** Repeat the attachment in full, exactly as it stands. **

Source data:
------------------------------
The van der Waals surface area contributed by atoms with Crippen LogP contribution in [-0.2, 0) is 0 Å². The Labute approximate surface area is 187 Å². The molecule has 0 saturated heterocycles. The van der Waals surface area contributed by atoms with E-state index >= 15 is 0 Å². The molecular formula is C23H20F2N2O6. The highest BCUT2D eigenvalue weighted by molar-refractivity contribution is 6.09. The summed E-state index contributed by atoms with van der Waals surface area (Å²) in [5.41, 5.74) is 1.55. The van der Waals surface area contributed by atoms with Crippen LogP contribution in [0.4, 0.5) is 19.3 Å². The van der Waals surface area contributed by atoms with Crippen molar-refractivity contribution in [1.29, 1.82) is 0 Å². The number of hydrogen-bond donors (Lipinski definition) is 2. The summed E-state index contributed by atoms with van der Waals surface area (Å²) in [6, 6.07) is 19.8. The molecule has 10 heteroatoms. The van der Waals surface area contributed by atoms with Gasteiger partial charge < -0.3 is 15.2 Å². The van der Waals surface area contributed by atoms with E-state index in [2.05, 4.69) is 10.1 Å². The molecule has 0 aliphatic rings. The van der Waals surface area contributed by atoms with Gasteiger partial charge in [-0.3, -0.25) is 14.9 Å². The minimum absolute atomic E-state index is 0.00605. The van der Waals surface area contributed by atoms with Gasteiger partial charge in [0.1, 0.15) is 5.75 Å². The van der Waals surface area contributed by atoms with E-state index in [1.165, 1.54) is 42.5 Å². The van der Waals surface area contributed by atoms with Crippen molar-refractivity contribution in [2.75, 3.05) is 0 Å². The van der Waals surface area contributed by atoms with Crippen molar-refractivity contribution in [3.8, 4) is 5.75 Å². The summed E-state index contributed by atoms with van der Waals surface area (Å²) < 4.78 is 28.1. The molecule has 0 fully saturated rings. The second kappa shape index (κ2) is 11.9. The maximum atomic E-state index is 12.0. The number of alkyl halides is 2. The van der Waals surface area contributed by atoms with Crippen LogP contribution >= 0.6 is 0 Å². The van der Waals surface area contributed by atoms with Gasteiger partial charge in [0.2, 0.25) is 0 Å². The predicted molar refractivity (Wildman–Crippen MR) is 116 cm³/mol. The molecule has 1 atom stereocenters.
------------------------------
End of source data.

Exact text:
The van der Waals surface area contributed by atoms with Crippen LogP contribution in [-0.2, 0) is 0 Å². The Labute approximate surface area is 187 Å². The molecule has 0 saturated heterocycles. The van der Waals surface area contributed by atoms with E-state index >= 15 is 0 Å². The molecular formula is C23H20F2N2O6. The highest BCUT2D eigenvalue weighted by molar-refractivity contribution is 6.09. The summed E-state index contributed by atoms with van der Waals surface area (Å²) in [5.41, 5.74) is 1.55. The van der Waals surface area contributed by atoms with Crippen LogP contribution in [0.4, 0.5) is 19.3 Å². The van der Waals surface area contributed by atoms with Crippen molar-refractivity contribution in [1.29, 1.82) is 0 Å². The number of hydrogen-bond donors (Lipinski definition) is 2. The summed E-state index contributed by atoms with van der Waals surface area (Å²) in [6, 6.07) is 19.8. The molecule has 10 heteroatoms. The van der Waals surface area contributed by atoms with Gasteiger partial charge < -0.3 is 15.2 Å². The van der Waals surface area contributed by atoms with E-state index in [2.05, 4.69) is 10.1 Å². The molecule has 0 aliphatic rings. The van der Waals surface area contributed by atoms with Gasteiger partial charge in [-0.3, -0.25) is 14.9 Å². The minimum absolute atomic E-state index is 0.00605. The van der Waals surface area contributed by atoms with Gasteiger partial charge in [0.1, 0.15) is 5.75 Å². The van der Waals surface area contributed by atoms with E-state index in [1.165, 1.54) is 42.5 Å². The van der Waals surface area contributed by atoms with Crippen molar-refractivity contribution in [2.75, 3.05) is 0 Å². The van der Waals surface area contributed by atoms with Crippen molar-refractivity contribution in [3.8, 4) is 5.75 Å². The summed E-state index contributed by atoms with van der Waals surface area (Å²) < 4.78 is 28.1. The molecule has 0 fully saturated rings. The second kappa shape index (κ2) is 11.9. The maximum atomic E-state index is 12.0. The number of alkyl halides is 2. The van der Waals surface area contributed by atoms with Crippen LogP contribution >= 0.6 is 0 Å². The van der Waals surface area contributed by atoms with Gasteiger partial charge in [0.2, 0.25) is 0 Å². The predicted molar refractivity (Wildman–Crippen MR) is 116 cm³/mol. The molecule has 1 atom stereocenters.